Dealing with fraudulent tax returns when determining loss of earning capacity: AAI Limited & Anor v Marinkovic [2017] QCA 54

In the matter of AAI Limited & Anor v Marinkovic the appeal court decided that even where a claimant’s previous tax returns were fraudulent or dishonest, this does not prevent the court from determining the claimant’s loss of earning capacity using other evidence at hand, for the purposes of awarding appropriate compensation.


Mr Marinkovic was in a stationary line of traffic when his motor vehicle was struck from behind without warning by a vehicle driven by Mr McNaughton. Mr Marinkovic sustained injuries to his neck, right shoulder and lower back. As a result of those injuries he developed a psychological condition.  He was successful in a claim for damages against Mr McNaughton and his insurer, AAI Limited. The defendant’s then sought to appeal the award of damages.

Issues on Appeal

Mr McNaughton and AAI Limited challenged the amount of damages awarded by the District Court on the basis that they were too high. They argued that there were two findings made by the trial judge that should have affected the award, namely that Mr Marinkovic’s tax returns were a “work of fiction” and that Mr Marinkovic was an unreliable witness. They also argued a number of other specific points, including: the awards for damages exceeded that which was claimed; and the trial judge failed to give proper reasons for adopting an uplift of 25 percent.

Therefore, the Court of Appeal had to decide the issue of the proper award of damages.


The trial judge made a number of findings concerning the reliability of Mr Marinkovic based on inconsistencies between his evidence and what was contained in his tax returns. The trial judge said “the most plausible explanation for the inconsistency… is that the [tax returns] are a work of fiction.” Mr McNaughton and AAI Limited argued that this should have caused the trial judge to reject Mr Marinkovic’s evidence. This ought to have in turn influenced the award of damages for loss of earning capacity or economic loss.

The Court of Appeal said there was a misunderstanding as to what was meant by the trial judge. Morrison JA explained that the extent of the finding was that the trial judge did not accept the tax returns as reliable.

Tax returns can be used as evidence in determining the amount of damages to award for loss of earning capacity or economic loss. The Court of Appeal said that where there has not been honest compliance with taxation laws a finding about loss of earning capacity or economic loss can be made on other evidence if there is a sufficient amount to do so.

The trial judge considered medical evidence to suggest Mr Marinkovic was limited in his ability to do anything physical associated with his occupation as a tiler. The trial judge accepted that there was reduced earning capacity. The Court of Appeal said this decision was consistent with the evidence.

The trial judge then had to asses the economic loss that resulted from the reduced earning capacity. In other words, the position Mr Marinkovic would have been in at the time of the trial but for the accident. The trial judge accepted evidence as to what could have been earned if Mr Marinkovic had accepted job offers and then applied a number of discounting factors to account for various possibilities, including physical degeneration that comes with age. The Court of Appeal held that there was no error in his assessment of damages.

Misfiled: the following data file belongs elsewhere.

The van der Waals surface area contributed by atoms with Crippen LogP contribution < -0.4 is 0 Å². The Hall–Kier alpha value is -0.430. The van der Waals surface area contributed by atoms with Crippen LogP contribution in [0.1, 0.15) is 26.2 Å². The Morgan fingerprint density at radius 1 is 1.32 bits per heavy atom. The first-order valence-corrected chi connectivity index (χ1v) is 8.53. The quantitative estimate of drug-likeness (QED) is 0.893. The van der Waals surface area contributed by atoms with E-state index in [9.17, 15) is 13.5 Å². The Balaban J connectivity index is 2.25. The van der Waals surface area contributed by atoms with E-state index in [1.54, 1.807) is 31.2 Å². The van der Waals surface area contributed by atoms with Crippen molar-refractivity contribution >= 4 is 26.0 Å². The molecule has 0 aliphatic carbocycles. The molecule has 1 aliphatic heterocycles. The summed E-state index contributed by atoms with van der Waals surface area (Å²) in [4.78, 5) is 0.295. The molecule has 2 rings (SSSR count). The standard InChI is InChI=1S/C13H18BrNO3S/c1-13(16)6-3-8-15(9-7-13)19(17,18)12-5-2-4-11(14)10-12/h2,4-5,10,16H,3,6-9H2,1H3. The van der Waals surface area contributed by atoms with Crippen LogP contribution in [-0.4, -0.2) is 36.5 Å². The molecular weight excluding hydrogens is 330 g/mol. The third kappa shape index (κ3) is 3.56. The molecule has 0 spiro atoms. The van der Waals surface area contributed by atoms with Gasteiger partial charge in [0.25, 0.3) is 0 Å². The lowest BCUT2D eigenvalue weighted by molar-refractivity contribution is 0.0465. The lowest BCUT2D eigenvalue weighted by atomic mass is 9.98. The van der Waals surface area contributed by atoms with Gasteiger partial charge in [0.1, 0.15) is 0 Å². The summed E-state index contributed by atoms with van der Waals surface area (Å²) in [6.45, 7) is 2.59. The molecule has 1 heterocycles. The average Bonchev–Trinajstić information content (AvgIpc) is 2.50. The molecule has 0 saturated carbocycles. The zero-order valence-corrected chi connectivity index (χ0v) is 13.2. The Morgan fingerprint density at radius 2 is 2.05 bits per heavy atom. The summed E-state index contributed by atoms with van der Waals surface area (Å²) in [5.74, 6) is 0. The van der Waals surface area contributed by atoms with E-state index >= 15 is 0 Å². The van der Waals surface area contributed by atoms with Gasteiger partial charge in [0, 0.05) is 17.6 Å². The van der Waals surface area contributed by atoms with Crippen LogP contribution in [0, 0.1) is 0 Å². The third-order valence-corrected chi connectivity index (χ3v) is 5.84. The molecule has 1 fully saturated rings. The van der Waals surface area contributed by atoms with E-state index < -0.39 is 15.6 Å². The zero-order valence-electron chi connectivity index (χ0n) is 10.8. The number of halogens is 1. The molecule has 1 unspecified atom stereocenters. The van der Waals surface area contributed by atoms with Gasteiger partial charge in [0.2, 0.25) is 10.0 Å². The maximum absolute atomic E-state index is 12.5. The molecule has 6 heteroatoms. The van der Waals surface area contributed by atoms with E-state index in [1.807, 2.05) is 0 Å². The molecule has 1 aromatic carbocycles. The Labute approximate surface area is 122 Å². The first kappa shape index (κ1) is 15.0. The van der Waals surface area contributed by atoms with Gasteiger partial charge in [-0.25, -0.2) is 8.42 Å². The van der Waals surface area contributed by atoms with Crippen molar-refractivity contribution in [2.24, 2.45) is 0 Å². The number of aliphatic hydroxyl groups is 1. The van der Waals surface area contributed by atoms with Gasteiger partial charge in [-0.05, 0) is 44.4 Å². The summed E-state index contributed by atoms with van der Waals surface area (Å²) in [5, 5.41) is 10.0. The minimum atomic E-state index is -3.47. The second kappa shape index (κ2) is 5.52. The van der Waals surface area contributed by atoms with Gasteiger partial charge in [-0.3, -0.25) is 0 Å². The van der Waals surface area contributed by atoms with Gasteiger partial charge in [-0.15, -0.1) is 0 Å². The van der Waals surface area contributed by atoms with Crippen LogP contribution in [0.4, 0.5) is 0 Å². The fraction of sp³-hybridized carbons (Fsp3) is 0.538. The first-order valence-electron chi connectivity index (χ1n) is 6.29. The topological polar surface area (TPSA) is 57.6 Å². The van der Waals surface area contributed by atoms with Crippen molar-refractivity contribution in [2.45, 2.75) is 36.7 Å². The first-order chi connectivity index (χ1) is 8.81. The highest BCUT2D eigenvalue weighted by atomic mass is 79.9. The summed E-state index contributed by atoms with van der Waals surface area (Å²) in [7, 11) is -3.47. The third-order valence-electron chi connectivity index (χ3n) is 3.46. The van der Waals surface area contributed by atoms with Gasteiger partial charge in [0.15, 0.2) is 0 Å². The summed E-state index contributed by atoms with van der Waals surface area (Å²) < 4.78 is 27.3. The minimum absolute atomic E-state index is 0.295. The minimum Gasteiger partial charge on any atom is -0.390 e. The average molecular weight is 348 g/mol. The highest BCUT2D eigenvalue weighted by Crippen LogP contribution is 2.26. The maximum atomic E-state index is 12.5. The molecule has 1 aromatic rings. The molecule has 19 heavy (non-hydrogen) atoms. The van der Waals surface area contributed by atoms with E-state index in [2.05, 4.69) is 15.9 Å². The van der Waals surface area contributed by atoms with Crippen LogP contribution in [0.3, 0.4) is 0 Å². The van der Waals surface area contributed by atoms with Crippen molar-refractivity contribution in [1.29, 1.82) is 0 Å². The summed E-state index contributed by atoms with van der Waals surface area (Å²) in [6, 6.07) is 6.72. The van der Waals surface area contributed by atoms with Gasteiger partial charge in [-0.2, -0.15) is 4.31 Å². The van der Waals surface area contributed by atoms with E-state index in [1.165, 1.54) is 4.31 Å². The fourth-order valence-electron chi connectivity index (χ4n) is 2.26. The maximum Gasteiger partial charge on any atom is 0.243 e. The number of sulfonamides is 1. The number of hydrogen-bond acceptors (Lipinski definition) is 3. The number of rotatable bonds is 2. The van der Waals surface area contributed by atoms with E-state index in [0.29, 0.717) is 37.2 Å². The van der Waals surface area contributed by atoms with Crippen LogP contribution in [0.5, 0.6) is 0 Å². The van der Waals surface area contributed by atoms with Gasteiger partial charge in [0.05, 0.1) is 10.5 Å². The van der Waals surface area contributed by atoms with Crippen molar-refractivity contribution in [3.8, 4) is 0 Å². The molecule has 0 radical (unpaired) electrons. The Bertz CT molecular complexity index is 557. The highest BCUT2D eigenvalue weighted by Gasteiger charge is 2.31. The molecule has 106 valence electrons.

The Court of Appeal noted that in Australia, a person is compensated for loss of earning capacity not loss of earnings. The Court quoted McHugh J in Medlin v State Government Insurance Commission[1] where it was said that “earning capacity is an intangible asset. Its value depends on what it is capable of producing. Earnings are evidence of the value of earning capacity but they are not synonymous with the value of lost earnings.” In practice, there is usually little difference.

Award of damages over that pleaded or in the Statement of Loss and Damages

Mr McNaughton and AAI Limited complained that damages awarded were in excess of that claimed in either the Statement of Claim or the Statement of Loss and Damage. They relied on a decision which suggests that where a Statement of Loss and Damage is expressly used as particulars of a pleading; damages in excess of what was pleaded cannot be awarded. It was not expressly pleaded in this case, and therefore, the trial judge was entitled to make an award in excess of that stated.

The appellants were largely unsuccessful in their challenge to the award of damages. The appeal was allowed, but only to substitute a correct interest figure.

Lessons Learned

There are a number of important lessons that can be learned from this case, including:

  • A person is compensated for loss of earning capacity not loss of earnings; and
  • Tax returns can be used as evidence in determining the amount of damages to be awarded for loss of earning capacity or economic loss. However, the court is also entitled to determine this on the basis of other evidence.

For more information regarding loss of earning capacity, please contact our Business Development Team or call us on (07) 3252 0011 to book an appointment with one of our specialist No Win No Fee Brisbane Lawyers today.

[1] (1995) 182 CLR 1

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